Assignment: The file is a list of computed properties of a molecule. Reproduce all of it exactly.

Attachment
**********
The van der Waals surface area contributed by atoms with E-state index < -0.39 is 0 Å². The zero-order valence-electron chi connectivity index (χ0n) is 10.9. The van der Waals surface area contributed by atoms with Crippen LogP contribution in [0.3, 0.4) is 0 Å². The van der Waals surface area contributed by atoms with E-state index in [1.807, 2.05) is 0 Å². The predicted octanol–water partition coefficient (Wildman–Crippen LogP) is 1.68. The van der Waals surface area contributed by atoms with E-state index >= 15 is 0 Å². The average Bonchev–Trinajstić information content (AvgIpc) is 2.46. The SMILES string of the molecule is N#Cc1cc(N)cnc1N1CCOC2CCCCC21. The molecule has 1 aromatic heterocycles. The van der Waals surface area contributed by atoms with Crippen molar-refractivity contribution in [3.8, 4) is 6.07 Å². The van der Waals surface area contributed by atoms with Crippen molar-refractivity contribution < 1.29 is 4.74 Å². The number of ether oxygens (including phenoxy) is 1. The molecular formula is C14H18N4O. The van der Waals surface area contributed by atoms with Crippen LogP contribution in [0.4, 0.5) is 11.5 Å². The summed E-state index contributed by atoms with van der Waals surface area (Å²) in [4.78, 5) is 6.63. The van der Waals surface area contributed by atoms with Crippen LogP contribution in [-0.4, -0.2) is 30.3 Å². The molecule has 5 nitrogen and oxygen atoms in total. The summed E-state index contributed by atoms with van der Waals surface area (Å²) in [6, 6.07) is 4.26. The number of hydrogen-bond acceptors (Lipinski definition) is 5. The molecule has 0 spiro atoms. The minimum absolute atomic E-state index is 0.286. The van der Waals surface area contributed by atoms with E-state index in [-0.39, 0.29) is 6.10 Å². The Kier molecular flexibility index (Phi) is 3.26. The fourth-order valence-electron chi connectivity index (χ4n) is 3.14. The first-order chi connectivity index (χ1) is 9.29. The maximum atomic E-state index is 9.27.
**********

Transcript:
The van der Waals surface area contributed by atoms with E-state index < -0.39 is 0 Å². The zero-order valence-electron chi connectivity index (χ0n) is 10.9. The van der Waals surface area contributed by atoms with Crippen LogP contribution in [0.3, 0.4) is 0 Å². The van der Waals surface area contributed by atoms with E-state index in [1.807, 2.05) is 0 Å². The predicted octanol–water partition coefficient (Wildman–Crippen LogP) is 1.68. The van der Waals surface area contributed by atoms with E-state index >= 15 is 0 Å². The average Bonchev–Trinajstić information content (AvgIpc) is 2.46. The SMILES string of the molecule is N#Cc1cc(N)cnc1N1CCOC2CCCCC21. The molecule has 1 aromatic heterocycles. The van der Waals surface area contributed by atoms with Crippen molar-refractivity contribution in [3.8, 4) is 6.07 Å². The van der Waals surface area contributed by atoms with Crippen molar-refractivity contribution < 1.29 is 4.74 Å². The number of ether oxygens (including phenoxy) is 1. The molecular formula is C14H18N4O. The van der Waals surface area contributed by atoms with Crippen LogP contribution in [0.4, 0.5) is 11.5 Å². The summed E-state index contributed by atoms with van der Waals surface area (Å²) in [4.78, 5) is 6.63. The van der Waals surface area contributed by atoms with Crippen LogP contribution in [-0.4, -0.2) is 30.3 Å². The molecule has 5 nitrogen and oxygen atoms in total. The summed E-state index contributed by atoms with van der Waals surface area (Å²) in [6, 6.07) is 4.26. The number of hydrogen-bond acceptors (Lipinski definition) is 5. The molecule has 0 spiro atoms. The minimum absolute atomic E-state index is 0.286. The van der Waals surface area contributed by atoms with E-state index in [-0.39, 0.29) is 6.10 Å². The Kier molecular flexibility index (Phi) is 3.26. The fourth-order valence-electron chi connectivity index (χ4n) is 3.14. The first-order chi connectivity index (χ1) is 9.29. The maximum atomic E-state index is 9.27.